SACRAMENTO –A bill to increase collaboration among law enforcement agencies on tribal land and help reduce the number of Missing and Murdered Indigenous Women and Girls in California will go to the governor after the Assembly today concurred in Senate amendments on a 63 to 0 vote.
Assemblymember James C. Ramos (D-Highland) said about his AB 3099, “The rates of murdered women and girls in Native American communities is shameful and a national tragedy, and does not receive the scrutiny and attention it deserves.” He noted that a critical issue in solving cases is confusion over jurisdiction among tribal, federal, state and local sheriffs or city police departments. “This confusion causes delays and makes it difficult for law enforcement to share information. The result is that these victims and their loved ones do not receive justice,” Ramos said.
AB 3099 would help the California Department of Justice (DOJ), tribal governments and local law enforcement, including tribal justice systems, improve their data collection and collaboration. It would create three new positions within DOJ to assist tribal police with the reporting of statistics, training and outreach materials and procedures relating to crime issues on tribal lands and in Native American communities. Assistance would include, but not be limited to, missing persons cases involving Native American women and girls. Finally, the bill would require DOJ to coordinate education and outreach between tribal police and state and local law enforcement agencies.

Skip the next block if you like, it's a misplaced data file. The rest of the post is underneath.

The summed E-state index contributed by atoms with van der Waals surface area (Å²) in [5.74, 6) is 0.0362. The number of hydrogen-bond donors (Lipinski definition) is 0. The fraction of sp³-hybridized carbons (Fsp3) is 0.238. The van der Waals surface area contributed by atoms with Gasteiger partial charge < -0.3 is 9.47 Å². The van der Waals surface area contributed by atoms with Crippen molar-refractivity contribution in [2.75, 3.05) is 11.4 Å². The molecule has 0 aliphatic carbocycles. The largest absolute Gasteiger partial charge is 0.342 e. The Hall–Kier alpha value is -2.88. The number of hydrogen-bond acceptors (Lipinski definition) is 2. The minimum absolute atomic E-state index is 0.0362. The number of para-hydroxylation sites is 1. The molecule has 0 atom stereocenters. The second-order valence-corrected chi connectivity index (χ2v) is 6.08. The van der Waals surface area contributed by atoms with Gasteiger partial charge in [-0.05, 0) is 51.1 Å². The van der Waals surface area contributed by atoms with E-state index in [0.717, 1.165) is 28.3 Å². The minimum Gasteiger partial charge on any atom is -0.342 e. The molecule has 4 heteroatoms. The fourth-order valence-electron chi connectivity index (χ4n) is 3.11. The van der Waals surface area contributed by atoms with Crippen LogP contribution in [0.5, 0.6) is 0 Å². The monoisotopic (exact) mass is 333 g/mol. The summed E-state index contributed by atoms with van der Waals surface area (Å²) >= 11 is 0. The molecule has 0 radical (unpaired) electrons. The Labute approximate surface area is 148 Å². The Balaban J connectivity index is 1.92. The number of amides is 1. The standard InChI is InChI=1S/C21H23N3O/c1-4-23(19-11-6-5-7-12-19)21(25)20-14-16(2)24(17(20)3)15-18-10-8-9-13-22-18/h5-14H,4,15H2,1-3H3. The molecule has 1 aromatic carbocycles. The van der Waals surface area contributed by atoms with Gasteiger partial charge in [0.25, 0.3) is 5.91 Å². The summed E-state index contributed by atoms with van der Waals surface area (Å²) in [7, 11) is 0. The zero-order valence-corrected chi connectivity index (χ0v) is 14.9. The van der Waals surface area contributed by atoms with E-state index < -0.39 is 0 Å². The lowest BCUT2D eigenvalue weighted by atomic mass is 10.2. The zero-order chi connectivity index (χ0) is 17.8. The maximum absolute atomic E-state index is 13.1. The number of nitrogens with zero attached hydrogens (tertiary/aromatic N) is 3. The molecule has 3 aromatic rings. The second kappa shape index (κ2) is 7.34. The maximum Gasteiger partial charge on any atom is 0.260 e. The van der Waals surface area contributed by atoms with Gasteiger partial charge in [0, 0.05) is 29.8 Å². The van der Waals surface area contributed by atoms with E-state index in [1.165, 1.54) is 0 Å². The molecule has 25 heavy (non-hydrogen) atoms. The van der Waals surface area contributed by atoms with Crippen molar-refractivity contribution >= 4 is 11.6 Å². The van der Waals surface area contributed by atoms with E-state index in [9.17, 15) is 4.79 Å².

“The murder rates of Native American women can be ten times the national average on some reservations,” Ramos noted. “Many suspects are non-Indians, but confusion over which law enforcement agency has jurisdiction helps perpetrators avoid facing justice.”
Jurisdictional confusion has occurred because of a 1953 federal law, Public Law 280, Ramos adds. It removed federal criminal jurisdiction over most major offenses committed on reservations. Public Law 280 also limited civil jurisdiction in Indian Country to six states, including California. More states were added in later years.
An informational hearing last August by the Assembly Select Committee on Native American Affairs highlighted issues affecting California’s Native American tribes, including the subject of missing and murdered women. The hearing sparked introduction of AB 3099.
The San Manuel Band of Mission of Indians is the bill’s sponsor and it is supported by the Riverside Sheriffs’ Association, Peace Officers Research Association of California, NEXTGEN California, Riverside Sheriffs’ Association, Tule River Tribal Police Department and the Federated Indians of Graton Rancheria.
Assemblymember James Ramos proudly represents the 40th Assembly district which includes Highland, Loma Linda, Mentone, Rancho Cucamonga, Redlands, and San Bernardino.